Kids are doing the heavy lifting in Target's new back-to-school campaign, a seven-spot effort in which children direct, perform and design. In one 15-second spot, young girls who were strangers bond over their matching lunchboxes and Princess Leia-inspired hair. In another, a boy uses erasers to make his illustrated monster friendlier and less scary. Both commercials include scenery drawn by children.
"This isn't just a commercial, it is essentially an all-kid created campaign," says a young participant in a nearly-three-minute behind-the-scenes clip that Target released on Monday. The ads began airing locally this week for the Minneapolis-based retailer and will debut nationally at the end of the month. Some 130 kids submitted stories for the campaign, and only seven made the cut.
Target worked with Deutsch on the campaign, and also tapped 826LA, a Los Angeles-based nonprofit that runs writing workshops for kids. The retailer will again offer its online School List Assist tool for supply lists, and plans to donate up to $5 million through DonorsChoose.org to fund projects for healthier living in schools.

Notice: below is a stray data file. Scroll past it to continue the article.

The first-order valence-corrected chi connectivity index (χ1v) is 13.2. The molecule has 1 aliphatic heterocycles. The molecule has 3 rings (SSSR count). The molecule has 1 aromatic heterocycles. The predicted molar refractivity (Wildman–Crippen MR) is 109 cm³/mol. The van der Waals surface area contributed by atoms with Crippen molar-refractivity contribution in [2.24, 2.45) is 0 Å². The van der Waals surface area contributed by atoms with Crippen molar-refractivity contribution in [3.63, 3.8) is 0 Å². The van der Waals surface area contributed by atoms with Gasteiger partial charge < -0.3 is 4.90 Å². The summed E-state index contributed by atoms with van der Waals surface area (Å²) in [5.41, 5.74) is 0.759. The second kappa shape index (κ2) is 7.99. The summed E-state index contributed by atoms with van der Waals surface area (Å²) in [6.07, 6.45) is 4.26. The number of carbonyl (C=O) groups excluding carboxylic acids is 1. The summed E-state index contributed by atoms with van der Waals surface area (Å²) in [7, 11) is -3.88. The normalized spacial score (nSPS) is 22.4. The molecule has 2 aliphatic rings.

The 1,792-unit chain, which generated $73.8 billion in sales last year, just released a new in-house line of apparel for kids called Cat & Jack, replacing its Circo and Cherokee brands. The collection comes on the heels of Pillowfort, a new décor and bedding line for youngsters introduced earlier this year.
"Kids and families are incredibly important to Target, and just as parents recognize the potential in their kids, Target does too," said Jeff Jones, chief marketing officer at Target, in a statement.
Target spent $118.1 million on measured media in the U.S. between July and September last year, according to Kantar Media.